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Featured Case

13-Year-Old Appellant’s Confession Made Without Mother Present Was Admissible; the Interrogator’s Having Appellant Write a Letter Purportedly to Apologize to the Victim Did Not Render the Confession Involuntary; Statements by the Victim in Medical Records Were Admissible to Corroborate the Confession

The First Department, in a full-fledged opinion by Justice Singh, over a two-justice dissenting opinion, affirmed the juvenile delinquent adjudication finding that appellant committed offenses which, if he were an adult, would constitute criminal sexual act, sexual abuse, sexual misconduct and endangering the welfare of a child. It was alleged that appellant, who was 13, abused L.F., who was nine. The majority concluded the fact that the appellant’s mother left the room during the police interrogation (at appellant’s request) and the investigator’s having the appellant write a “letter of apology” to the victim during the interrogation did not render the appellant’s confession involuntary. Matter of Luis P., 2018 N.Y. Slip Op. 02564, First Dept 4-12-18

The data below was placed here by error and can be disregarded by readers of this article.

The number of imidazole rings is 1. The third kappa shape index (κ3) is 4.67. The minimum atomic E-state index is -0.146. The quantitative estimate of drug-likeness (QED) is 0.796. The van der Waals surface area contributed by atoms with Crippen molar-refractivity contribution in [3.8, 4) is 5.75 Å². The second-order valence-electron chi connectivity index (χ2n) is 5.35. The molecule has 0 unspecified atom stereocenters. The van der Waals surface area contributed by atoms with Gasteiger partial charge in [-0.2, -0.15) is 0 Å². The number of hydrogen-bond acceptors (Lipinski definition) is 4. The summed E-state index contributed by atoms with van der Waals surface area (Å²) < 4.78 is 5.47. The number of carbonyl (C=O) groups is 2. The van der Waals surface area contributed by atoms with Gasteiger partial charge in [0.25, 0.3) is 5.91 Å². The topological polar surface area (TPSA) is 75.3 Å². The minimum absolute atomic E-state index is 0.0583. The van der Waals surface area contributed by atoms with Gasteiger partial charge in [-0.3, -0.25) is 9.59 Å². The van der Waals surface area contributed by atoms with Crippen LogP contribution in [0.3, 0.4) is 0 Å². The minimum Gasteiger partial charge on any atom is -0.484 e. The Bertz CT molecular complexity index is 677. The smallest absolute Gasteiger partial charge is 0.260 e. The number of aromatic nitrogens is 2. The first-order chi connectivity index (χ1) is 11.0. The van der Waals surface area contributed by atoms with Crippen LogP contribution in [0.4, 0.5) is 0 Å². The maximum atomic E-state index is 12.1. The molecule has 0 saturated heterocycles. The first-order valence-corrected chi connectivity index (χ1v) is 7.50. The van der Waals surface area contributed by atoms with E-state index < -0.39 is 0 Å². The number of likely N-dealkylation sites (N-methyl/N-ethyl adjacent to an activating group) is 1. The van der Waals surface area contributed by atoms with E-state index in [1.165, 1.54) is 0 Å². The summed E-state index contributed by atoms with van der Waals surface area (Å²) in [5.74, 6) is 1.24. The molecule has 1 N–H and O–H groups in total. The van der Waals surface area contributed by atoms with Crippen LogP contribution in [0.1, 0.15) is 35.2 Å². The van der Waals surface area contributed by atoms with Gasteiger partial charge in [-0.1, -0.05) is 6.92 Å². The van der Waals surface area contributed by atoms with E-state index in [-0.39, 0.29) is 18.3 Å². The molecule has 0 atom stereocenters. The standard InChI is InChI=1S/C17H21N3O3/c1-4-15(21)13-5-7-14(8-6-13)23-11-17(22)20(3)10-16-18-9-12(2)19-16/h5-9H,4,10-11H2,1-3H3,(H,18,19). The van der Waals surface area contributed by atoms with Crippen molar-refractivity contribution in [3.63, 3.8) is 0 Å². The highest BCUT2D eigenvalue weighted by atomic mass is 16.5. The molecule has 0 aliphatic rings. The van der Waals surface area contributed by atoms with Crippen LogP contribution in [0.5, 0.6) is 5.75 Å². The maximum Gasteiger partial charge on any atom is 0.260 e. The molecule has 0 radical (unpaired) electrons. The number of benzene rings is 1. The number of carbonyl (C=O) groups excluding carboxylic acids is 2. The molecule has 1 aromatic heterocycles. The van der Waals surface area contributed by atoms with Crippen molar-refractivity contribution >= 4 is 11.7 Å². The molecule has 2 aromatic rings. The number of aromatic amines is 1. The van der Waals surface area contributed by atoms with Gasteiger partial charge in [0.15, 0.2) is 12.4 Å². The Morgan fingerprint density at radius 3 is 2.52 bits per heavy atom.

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New York appellate courts release, on average, between 150 and 200 decisions per week. The CasePrepPlus service summarizes the most significant decisions, which include substantive discussions of the facts and the law, into one-paragraph summaries, which are prefaced by succinct headings, allowing the reader to quickly decide whether a case is of interest. Each summary is linked to the full decision. Keeping up with the decisions released the week before, a process which could easily take an individual attorney numerous hours every week, takes only minutes with CasePrepPlus.

Summaries are written by Rochester-based attorney Bruce Freeman. For his bio, click here.